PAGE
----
Ethan Shone 17th July 2020
Analysis by the Centre for Cities has found that eight out of 10 of the places in the UK where it is hardest to find a job at the moment are in the north of England.
Its analysis found that Middlesbrough is the hardest place to get a job, as it had the highest number of jobseekers per job listing, followed by Sunderland, Dundee, Luton, Burnley, Birkenhead, Barnsley, Bradford, Huddersfield and Hull.
Conversely, most of the areas with the lowest job competition were in the south.
Cambridge had the lowest rate of jobseekers per listed role, followed by Oxford, Reading, Exeter, Bristol, London, Aldershot, Belfast, York and Swindon.
By working with the job site Indeed, the Centre for Cities think tank analysed the changes in the number of CVs listed with the site, compared with the number of vacancies in each area, between April and June.
The analysis highlights how the impact of the crisis has not been felt evenly across the country, with competition for each job in Middlesbrough nine times more than in Cambridge.
The report notes that the 10 cities with the highest job competition are on average 13% less productive and have 36% fewer people with high-level qualifications than the 10 cities with the least competition.
Part of the issue seems to be the ability of companies in different areas to adapt to the Covid-19 crisis, as the 10 most competitive cities were also the places least likely to have workers switch to home-working during lockdown.
Less than 20% of workers in Middlesbrough, Barnsley or Doncaster were able to work from home during lockdown, while approximately 40% in Cambridge, London and Reading could.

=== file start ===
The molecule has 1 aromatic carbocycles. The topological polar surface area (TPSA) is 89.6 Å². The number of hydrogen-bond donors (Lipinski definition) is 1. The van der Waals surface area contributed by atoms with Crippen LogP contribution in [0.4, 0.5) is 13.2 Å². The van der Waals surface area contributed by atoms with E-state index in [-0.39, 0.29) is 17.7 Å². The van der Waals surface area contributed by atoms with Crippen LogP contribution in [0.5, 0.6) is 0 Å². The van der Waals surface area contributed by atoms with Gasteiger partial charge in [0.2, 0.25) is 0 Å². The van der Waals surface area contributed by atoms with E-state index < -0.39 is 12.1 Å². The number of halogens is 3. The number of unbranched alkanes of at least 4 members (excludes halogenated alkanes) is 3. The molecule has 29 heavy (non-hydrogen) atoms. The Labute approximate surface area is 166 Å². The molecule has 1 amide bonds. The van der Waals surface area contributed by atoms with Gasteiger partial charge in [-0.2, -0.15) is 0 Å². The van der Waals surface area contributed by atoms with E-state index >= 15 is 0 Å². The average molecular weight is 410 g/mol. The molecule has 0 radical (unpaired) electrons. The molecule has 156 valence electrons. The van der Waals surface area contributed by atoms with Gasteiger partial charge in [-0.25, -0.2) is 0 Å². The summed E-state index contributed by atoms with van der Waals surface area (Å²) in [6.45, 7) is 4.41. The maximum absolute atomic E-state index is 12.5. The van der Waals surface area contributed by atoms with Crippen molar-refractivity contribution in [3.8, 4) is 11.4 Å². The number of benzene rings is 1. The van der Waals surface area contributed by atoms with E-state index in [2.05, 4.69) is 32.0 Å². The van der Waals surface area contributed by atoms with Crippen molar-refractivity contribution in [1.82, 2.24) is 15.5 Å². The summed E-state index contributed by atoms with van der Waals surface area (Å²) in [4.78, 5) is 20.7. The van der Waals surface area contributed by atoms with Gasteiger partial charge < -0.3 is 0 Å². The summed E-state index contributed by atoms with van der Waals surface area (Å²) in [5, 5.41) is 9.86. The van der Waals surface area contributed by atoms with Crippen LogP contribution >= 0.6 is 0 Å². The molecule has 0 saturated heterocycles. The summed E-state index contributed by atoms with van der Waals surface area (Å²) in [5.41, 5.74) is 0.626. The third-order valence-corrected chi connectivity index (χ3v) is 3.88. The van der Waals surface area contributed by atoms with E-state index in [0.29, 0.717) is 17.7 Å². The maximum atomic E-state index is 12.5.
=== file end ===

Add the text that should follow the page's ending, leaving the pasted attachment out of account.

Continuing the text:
Covid-19 has had a disastrous impact on the UK economy, particularly in the job market, with firms announcing staffing cuts across many industries, and experts anticipating another slew of losses once the furlough scheme runs out.
This has put pressure on both sides of the job market, with people being made redundant finding that few other jobs are available, and those jobs which are available being applied for by increasing numbers of people.
To create equal opportunities for everyone in the UK, jobs must be created everywhere in the country
An author of the report said: “Last week’s announcements by the Chancellor, including the launch of the Kickstart scheme, are useful steps to counter rising unemployment, especially among young people.
“But our analysis suggests that, to create equal opportunities for everyone in the UK, jobs must be created everywhere in the country. That should be a central focus of the Autumn spending review.”
Ethan Shone 17th July 2020